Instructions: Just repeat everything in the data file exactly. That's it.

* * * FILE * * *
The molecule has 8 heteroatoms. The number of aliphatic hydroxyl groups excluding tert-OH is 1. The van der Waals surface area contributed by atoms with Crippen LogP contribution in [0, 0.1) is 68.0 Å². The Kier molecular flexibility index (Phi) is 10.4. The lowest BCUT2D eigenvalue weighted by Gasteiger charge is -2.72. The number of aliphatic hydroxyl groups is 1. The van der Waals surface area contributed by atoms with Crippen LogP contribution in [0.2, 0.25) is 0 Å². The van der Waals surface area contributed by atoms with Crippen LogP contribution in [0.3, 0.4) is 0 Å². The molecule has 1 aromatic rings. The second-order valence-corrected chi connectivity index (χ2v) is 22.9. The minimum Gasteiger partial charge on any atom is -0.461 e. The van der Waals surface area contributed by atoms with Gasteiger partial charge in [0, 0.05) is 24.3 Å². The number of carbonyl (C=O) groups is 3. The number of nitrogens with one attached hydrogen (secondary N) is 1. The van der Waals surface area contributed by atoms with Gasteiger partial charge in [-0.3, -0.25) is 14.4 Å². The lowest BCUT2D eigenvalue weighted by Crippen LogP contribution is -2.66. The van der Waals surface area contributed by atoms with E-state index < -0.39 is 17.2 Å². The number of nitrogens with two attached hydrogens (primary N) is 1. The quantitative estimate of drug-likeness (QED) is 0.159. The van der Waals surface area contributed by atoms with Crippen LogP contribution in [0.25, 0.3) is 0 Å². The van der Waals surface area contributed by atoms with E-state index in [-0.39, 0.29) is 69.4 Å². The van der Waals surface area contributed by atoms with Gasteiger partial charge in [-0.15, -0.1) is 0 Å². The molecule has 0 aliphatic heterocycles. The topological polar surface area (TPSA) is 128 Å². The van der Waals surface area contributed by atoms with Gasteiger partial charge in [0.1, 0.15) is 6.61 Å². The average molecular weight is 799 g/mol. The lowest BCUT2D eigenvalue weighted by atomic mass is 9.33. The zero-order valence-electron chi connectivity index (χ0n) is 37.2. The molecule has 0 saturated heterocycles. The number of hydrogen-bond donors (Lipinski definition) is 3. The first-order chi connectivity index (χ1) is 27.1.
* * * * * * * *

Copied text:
The molecule has 8 heteroatoms. The number of aliphatic hydroxyl groups excluding tert-OH is 1. The van der Waals surface area contributed by atoms with Crippen LogP contribution in [0, 0.1) is 68.0 Å². The Kier molecular flexibility index (Phi) is 10.4. The lowest BCUT2D eigenvalue weighted by Gasteiger charge is -2.72. The number of aliphatic hydroxyl groups is 1. The van der Waals surface area contributed by atoms with Crippen LogP contribution in [0.2, 0.25) is 0 Å². The van der Waals surface area contributed by atoms with Crippen LogP contribution in [0.3, 0.4) is 0 Å². The molecule has 1 aromatic rings. The second-order valence-corrected chi connectivity index (χ2v) is 22.9. The minimum Gasteiger partial charge on any atom is -0.461 e. The van der Waals surface area contributed by atoms with Gasteiger partial charge in [0, 0.05) is 24.3 Å². The number of carbonyl (C=O) groups is 3. The number of nitrogens with one attached hydrogen (secondary N) is 1. The van der Waals surface area contributed by atoms with Gasteiger partial charge in [-0.3, -0.25) is 14.4 Å². The lowest BCUT2D eigenvalue weighted by Crippen LogP contribution is -2.66. The van der Waals surface area contributed by atoms with E-state index < -0.39 is 17.2 Å². The number of nitrogens with two attached hydrogens (primary N) is 1. The quantitative estimate of drug-likeness (QED) is 0.159. The van der Waals surface area contributed by atoms with Crippen LogP contribution in [0.25, 0.3) is 0 Å². The van der Waals surface area contributed by atoms with E-state index in [-0.39, 0.29) is 69.4 Å². The van der Waals surface area contributed by atoms with Gasteiger partial charge in [-0.15, -0.1) is 0 Å². The molecule has 0 aliphatic heterocycles. The topological polar surface area (TPSA) is 128 Å². The van der Waals surface area contributed by atoms with Gasteiger partial charge in [0.1, 0.15) is 6.61 Å². The average molecular weight is 799 g/mol. The lowest BCUT2D eigenvalue weighted by atomic mass is 9.33. The zero-order valence-electron chi connectivity index (χ0n) is 37.2. The molecule has 0 saturated heterocycles. The number of hydrogen-bond donors (Lipinski definition) is 3. The first-order chi connectivity index (χ1) is 27.1.